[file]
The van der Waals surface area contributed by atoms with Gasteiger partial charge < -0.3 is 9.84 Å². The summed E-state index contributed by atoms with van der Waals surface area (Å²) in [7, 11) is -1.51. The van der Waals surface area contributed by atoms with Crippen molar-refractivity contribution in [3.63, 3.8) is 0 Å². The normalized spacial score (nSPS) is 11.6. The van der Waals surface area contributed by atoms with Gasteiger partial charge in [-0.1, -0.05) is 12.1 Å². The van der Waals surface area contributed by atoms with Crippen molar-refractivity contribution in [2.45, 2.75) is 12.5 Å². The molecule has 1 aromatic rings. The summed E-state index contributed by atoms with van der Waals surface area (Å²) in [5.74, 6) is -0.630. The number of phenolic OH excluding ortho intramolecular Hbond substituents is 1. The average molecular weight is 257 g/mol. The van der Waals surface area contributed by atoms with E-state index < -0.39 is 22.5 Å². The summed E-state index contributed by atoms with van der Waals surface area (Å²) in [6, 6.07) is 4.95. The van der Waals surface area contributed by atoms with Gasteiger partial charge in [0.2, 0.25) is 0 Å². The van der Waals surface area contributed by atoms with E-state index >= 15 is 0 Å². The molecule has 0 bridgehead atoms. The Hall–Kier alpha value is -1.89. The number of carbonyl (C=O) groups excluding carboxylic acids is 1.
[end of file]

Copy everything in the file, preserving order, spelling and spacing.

The van der Waals surface area contributed by atoms with Gasteiger partial charge < -0.3 is 9.84 Å². The summed E-state index contributed by atoms with van der Waals surface area (Å²) in [7, 11) is -1.51. The van der Waals surface area contributed by atoms with Crippen molar-refractivity contribution in [3.63, 3.8) is 0 Å². The normalized spacial score (nSPS) is 11.6. The van der Waals surface area contributed by atoms with Gasteiger partial charge in [-0.1, -0.05) is 12.1 Å². The van der Waals surface area contributed by atoms with Crippen molar-refractivity contribution in [2.45, 2.75) is 12.5 Å². The molecule has 1 aromatic rings. The summed E-state index contributed by atoms with van der Waals surface area (Å²) in [5.74, 6) is -0.630. The number of phenolic OH excluding ortho intramolecular Hbond substituents is 1. The average molecular weight is 257 g/mol. The van der Waals surface area contributed by atoms with E-state index < -0.39 is 22.5 Å². The summed E-state index contributed by atoms with van der Waals surface area (Å²) in [6, 6.07) is 4.95. The van der Waals surface area contributed by atoms with Gasteiger partial charge in [0.2, 0.25) is 0 Å². The van der Waals surface area contributed by atoms with E-state index >= 15 is 0 Å². The molecule has 0 bridgehead atoms. The Hall–Kier alpha value is -1.89. The number of carbonyl (C=O) groups excluding carboxylic acids is 1.